Hazing led former Northwestern football player to self-harm, lawsuit alleges

Simba Short, who played defense for Northwestern from 2015-2016, and another player filed suits with civil rights attorney Ben Crump and Chicago firm Levin & Perconti.

SHARE Hazing led former Northwestern football player to self-harm, lawsuit alleges
Standing with other former Northwestern athletes, former Northwestern football player Simba Short speaks during a press conference addressing widespread hazing accusations at Northwestern University Wednesday, July 19, 2023.

Former Northwestern University football player Simba Short has filed suit against the school, alleging that he was a victim of hazing on the football team. He says the abuse led to a mental health crisis.

Erin Hooley, Associated Press

A former Northwestern University football player was hazed so badly that he harmed himself and was hospitalized, according to a lawsuit filed Wednesday.

Simba Short, who played defense for Northwestern from 2015-2016, filed with suit with civil rights attorney Ben Crump and Chicago firm Levin & Perconti.

Another former player filed a suit on Thursday with Crump. John Doe alleges he was first sexually abused during a hazing incident as a 17-year-old freshman. The complaint also says he was forced to play after suffering concussions and injuries.

At least four other lawsuits have been filed against the university over alleged abusive behavior in its sports program. Lawyers have said the culture of abuse and hazing extended to other sports at the university, including volleyball.

Short’s lawsuit describes how he was allegedly bullied by coaches and other players after he underwent surgery to repair an injured shoulder as a freshman.

Short was a standout football player when he was recruited in 2015 from De La Salle High School in Concord, California. But the injury kept him from playing as a freshman, making him a target of abuse, the lawsuit states.

Players and coaches sometimes called him an “eater and sh-tter” because “his value to the team was nothing but consuming food and toilet space until he was healthy,” the lawsuit states.

When he recovered enough to practice with the team in the spring of 2016, players threatened him with a hazing ritual known as “running,” saying he was “healthy enough to be ran,” the lawsuit states.

Short tried to avoid the upperclassmen who had threatened him, but he was finally confronted in a locker room by four or five players who held him down on a bench as a teammate rubbed his genitals against him, the suit states.

He was also subjected to “dredging,” where freshmen were forced to drink alcohol until they threw up, the lawsuit states. Coaches also made racist comments to Short and other players who are Black, the suit states.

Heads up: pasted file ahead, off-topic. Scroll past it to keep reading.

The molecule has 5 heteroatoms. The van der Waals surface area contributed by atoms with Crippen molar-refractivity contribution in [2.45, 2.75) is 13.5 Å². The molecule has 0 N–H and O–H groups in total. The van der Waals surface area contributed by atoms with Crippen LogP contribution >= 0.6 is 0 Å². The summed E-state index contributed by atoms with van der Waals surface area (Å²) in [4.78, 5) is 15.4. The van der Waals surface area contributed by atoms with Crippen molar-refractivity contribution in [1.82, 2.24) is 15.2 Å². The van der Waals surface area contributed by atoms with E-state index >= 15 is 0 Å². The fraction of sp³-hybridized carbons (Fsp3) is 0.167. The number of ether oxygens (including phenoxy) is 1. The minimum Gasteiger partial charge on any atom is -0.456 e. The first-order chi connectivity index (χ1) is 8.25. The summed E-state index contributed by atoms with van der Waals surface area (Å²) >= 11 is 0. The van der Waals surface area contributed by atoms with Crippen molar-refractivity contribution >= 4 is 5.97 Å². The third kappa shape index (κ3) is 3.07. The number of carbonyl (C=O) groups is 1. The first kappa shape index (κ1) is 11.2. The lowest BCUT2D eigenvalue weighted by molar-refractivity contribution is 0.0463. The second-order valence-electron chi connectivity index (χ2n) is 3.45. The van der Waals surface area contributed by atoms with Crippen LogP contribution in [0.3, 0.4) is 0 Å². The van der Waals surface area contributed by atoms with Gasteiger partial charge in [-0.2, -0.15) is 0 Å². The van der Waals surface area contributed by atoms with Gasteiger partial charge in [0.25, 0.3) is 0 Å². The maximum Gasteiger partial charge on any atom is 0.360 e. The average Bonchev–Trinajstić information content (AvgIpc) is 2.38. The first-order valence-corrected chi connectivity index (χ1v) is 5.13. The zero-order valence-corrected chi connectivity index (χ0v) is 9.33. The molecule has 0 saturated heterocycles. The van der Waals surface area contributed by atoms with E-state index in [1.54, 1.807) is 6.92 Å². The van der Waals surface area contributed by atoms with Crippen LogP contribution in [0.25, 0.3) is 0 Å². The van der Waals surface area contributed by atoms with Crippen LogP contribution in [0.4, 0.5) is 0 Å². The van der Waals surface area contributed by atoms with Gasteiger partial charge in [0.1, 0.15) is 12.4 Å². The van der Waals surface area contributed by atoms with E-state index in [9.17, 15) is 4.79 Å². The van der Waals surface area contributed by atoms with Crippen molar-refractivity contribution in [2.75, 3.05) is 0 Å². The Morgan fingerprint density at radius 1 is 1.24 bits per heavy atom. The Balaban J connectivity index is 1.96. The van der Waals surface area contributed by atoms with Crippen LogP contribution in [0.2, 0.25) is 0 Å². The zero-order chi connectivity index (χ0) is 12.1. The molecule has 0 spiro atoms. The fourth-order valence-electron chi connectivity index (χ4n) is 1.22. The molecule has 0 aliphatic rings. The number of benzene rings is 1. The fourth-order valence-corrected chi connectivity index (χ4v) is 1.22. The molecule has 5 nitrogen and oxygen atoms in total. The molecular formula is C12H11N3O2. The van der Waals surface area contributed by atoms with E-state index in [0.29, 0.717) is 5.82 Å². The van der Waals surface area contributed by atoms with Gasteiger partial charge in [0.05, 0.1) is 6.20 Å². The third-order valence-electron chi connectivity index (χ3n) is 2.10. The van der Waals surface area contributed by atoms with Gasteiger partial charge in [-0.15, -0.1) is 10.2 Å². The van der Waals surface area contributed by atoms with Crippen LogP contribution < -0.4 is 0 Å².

The abuse led Short to a “mental health crisis that culminated in his attempting self-harm in the spring [of] 2016 and an emergency hospitalization,” the lawsuit states.

After that, head coach Pat Fitzgerald sat down with Short and suggested he could medically retire from the football program, which he did shortly thereafter, the suit states.

John Doe joined the team as a freshman in 2015. He alleges that after he refused to participate in the “running” hazing ritual he was targeted by upperclassmen during a summer training camp in Kenosha.

John Doe was held to the ground while another player rubbed his genitals against him in front of his teammates at the training camp, according to the lawsuit. He was also assaulted later on in the season.

In 2018 and 2019, John Doe suffered concussions during two games and was later forced to return to the field and play, the lawsuit alleges.

These are the second and third lawsuits filed by Crump. Last week, he filed a suit on behalf of Lloyd Yates, a former quarterback, who was also subjected to alleged abuse.

Northwestern’s hazing scandal broke July 7 when the university published the summary of an internal investigation into allegations of hazing on the football team.

The school suspended Fitzgerald, then fired him after the student newspaper published accounts of hazing from two players. The school has said it is implementing reporting tools, locker room monitoring and anti-hazing training.

The Latest
The 23-year-old Shannon was accused of committing sexual assault last September while visiting Kansas for a football game between the Illini and the Jayhawks.
The Cubs sunk to a 13-15 record in an MLB-leading 28 one-run games.
After three tumultuous years as AD, Gragg’s primary responsibilities will lie in the expansive, ever-evolving realm of NIL, with a focus on fundraising.
Lee catches Garrett Crochet in his third game of Mariners series behind the plate.